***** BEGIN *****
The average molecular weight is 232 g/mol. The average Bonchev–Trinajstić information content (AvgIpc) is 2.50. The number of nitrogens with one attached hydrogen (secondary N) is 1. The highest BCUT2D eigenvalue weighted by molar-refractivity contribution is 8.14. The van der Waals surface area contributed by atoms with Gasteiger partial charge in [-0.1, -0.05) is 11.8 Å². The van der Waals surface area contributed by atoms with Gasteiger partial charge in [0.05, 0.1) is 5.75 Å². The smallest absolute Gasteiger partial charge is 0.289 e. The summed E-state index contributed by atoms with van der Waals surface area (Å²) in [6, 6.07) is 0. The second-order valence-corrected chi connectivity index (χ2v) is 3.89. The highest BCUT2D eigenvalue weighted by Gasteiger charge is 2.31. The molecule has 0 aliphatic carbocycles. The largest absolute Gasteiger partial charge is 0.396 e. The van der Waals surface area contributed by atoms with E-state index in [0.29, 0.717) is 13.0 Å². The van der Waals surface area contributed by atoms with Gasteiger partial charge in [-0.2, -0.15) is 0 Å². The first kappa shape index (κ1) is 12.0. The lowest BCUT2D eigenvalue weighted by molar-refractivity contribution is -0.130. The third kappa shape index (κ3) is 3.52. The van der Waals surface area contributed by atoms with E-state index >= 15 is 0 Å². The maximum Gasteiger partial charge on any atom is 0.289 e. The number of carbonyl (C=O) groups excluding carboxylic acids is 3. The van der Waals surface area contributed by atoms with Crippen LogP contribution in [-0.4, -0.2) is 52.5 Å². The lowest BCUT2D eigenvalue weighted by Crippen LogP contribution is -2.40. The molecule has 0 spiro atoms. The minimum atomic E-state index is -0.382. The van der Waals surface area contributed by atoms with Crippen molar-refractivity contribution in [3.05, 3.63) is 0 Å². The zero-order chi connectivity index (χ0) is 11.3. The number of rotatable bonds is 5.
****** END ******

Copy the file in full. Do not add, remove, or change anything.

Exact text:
The average molecular weight is 232 g/mol. The average Bonchev–Trinajstić information content (AvgIpc) is 2.50. The number of nitrogens with one attached hydrogen (secondary N) is 1. The highest BCUT2D eigenvalue weighted by molar-refractivity contribution is 8.14. The van der Waals surface area contributed by atoms with Gasteiger partial charge in [-0.1, -0.05) is 11.8 Å². The van der Waals surface area contributed by atoms with Gasteiger partial charge in [0.05, 0.1) is 5.75 Å². The smallest absolute Gasteiger partial charge is 0.289 e. The summed E-state index contributed by atoms with van der Waals surface area (Å²) in [6, 6.07) is 0. The second-order valence-corrected chi connectivity index (χ2v) is 3.89. The highest BCUT2D eigenvalue weighted by Gasteiger charge is 2.31. The molecule has 0 aliphatic carbocycles. The largest absolute Gasteiger partial charge is 0.396 e. The van der Waals surface area contributed by atoms with E-state index in [0.29, 0.717) is 13.0 Å². The van der Waals surface area contributed by atoms with Gasteiger partial charge in [-0.2, -0.15) is 0 Å². The first kappa shape index (κ1) is 12.0. The lowest BCUT2D eigenvalue weighted by molar-refractivity contribution is -0.130. The third kappa shape index (κ3) is 3.52. The van der Waals surface area contributed by atoms with E-state index >= 15 is 0 Å². The maximum Gasteiger partial charge on any atom is 0.289 e. The number of carbonyl (C=O) groups excluding carboxylic acids is 3. The van der Waals surface area contributed by atoms with Crippen LogP contribution in [-0.4, -0.2) is 52.5 Å². The lowest BCUT2D eigenvalue weighted by Crippen LogP contribution is -2.40. The molecule has 0 spiro atoms. The minimum atomic E-state index is -0.382. The van der Waals surface area contributed by atoms with Crippen molar-refractivity contribution in [3.05, 3.63) is 0 Å². The zero-order chi connectivity index (χ0) is 11.3. The number of rotatable bonds is 5.